Francis J. Caponi, O.S.A.Eighteenth Sunday of Ordinary Time (Year C)
Homily by Francis J. Caponi, O.S.A..

Eccl 1:2; 2:21-23
Psalm 95: 1-2, 6-7, 8-9
Col 3: 1-5, 9-11
Lk 12: 13-21

In my family, there are two organized religions: Roman Catholicism, and the Pennsylvania State Lottery. (Recently, some family members have also been attending the Church of Powerball.) At one point in the past several years, the lottery jackpot went over one hundred million dollars. I was living in a different state at the time, but my brother, Matt, was giving me regular updates on the effects this huge prize was having: the long lines to buy tickets; people taking trains from New York, Baltimore, and Washington, others flying from California and Europe and even Japan; and a level of general excitement that continued to rise every time there was a drawing without a winner. He assured me that he had purchased a fair number of tickets himself, and asked me if I would pray for one of them to win. I dodged the question by asking him what he would do if he won, and he revealed to me a very detailed plan of action. He had obviously given the matter a great deal of thought.

The first thing he is going to do is to get a lawyer, someone who will be responsible for dealing with the press and taking care of any legal matters. The second thing he is going to do is make arrangements to move out of town, someplace new, and tell no one, including his family, including me, where he is going. I’m not sure if he plans to tell his wife. The third thing he is going to do is have a chat with his boss, a frank discussion in which he gives his two-week notice, and then offers a more candid analysis of his boss’s shortcomings than he has been able to do in the past. This analysis will conclude with some creative suggestions for his boss’s future career path, and even some indications as to his final destination once this mortal life is over. Next, he knows the places he wants to travel, the things he wants to buy, the investments he plans to make. He also intends to pay for his nieces’ and nephews’ educations.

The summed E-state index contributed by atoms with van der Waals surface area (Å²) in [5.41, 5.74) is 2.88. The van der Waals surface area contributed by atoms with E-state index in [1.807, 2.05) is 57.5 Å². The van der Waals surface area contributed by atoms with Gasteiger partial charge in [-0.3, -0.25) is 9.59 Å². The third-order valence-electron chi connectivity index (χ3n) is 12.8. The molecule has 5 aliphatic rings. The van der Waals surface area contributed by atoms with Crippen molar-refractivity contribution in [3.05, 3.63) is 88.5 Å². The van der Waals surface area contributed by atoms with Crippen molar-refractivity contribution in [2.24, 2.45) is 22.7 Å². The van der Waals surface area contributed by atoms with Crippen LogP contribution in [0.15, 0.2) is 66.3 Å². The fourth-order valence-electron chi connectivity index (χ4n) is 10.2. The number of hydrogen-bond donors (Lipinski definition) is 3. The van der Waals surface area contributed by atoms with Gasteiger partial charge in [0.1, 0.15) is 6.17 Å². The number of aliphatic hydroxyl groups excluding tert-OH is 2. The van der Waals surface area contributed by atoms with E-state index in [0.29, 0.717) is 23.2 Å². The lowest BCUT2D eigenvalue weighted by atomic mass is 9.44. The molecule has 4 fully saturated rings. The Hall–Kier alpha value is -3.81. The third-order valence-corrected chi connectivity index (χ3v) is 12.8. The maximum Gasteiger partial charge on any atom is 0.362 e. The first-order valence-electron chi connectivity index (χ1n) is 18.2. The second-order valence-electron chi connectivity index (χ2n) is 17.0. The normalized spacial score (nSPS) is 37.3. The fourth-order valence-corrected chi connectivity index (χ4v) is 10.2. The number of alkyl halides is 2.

Obviously, money would change my brother’s life. Such a huge amount of money, coming so suddenly, would change all of us. Now, if you are honest, you will all admit that while I was telling that story, you thought about what you would do with that money! Something flashed through your mind, a few images, several seconds worth of fantasy, a quick consideration of some of the possibilities all that money would bring, all the things you could buy, all the good you could do. If a hundred million dollars suddenly dropped in your lap, your life would be different in ways you can hardly imagine.

In today’s gospel, Jesus tells us about “a rich man whose land produced a bountiful harvest.” Why did his land produce such bounty? Certainly, because the owner planned ahead, and because he worked hard and had employees who worked hard. And certainly because he had sacrificed and struggled over many years, which is what a successful farm always requires. The bountiful harvest was the result of hard work, without a doubt. But it also came from God. The land was fruitful because God made it fruitful. It is a gift from the Lord, who gave him life, who gives him strength, and whose majesty keeps the rich man, his workers, his family, and every tree, vine, and branch on his farm in existence. The rich man is rich, his land is prosperous, his future looks bright, because of what he has done - but everything he has done has been possible only through the goodness of God. We all know this from our own experience. Each night before dinner we say grace, and we thank God for His gift of food. A farmer grew the food, a trucker brought all of it to the supermarket, the store sold it to us. All of this is undoubtedly true; and yet we know that it is just as true - indeed, it is even more true - to say that the food has come to us from God, the giver of all good gifts, creator of all things, seen and unseen.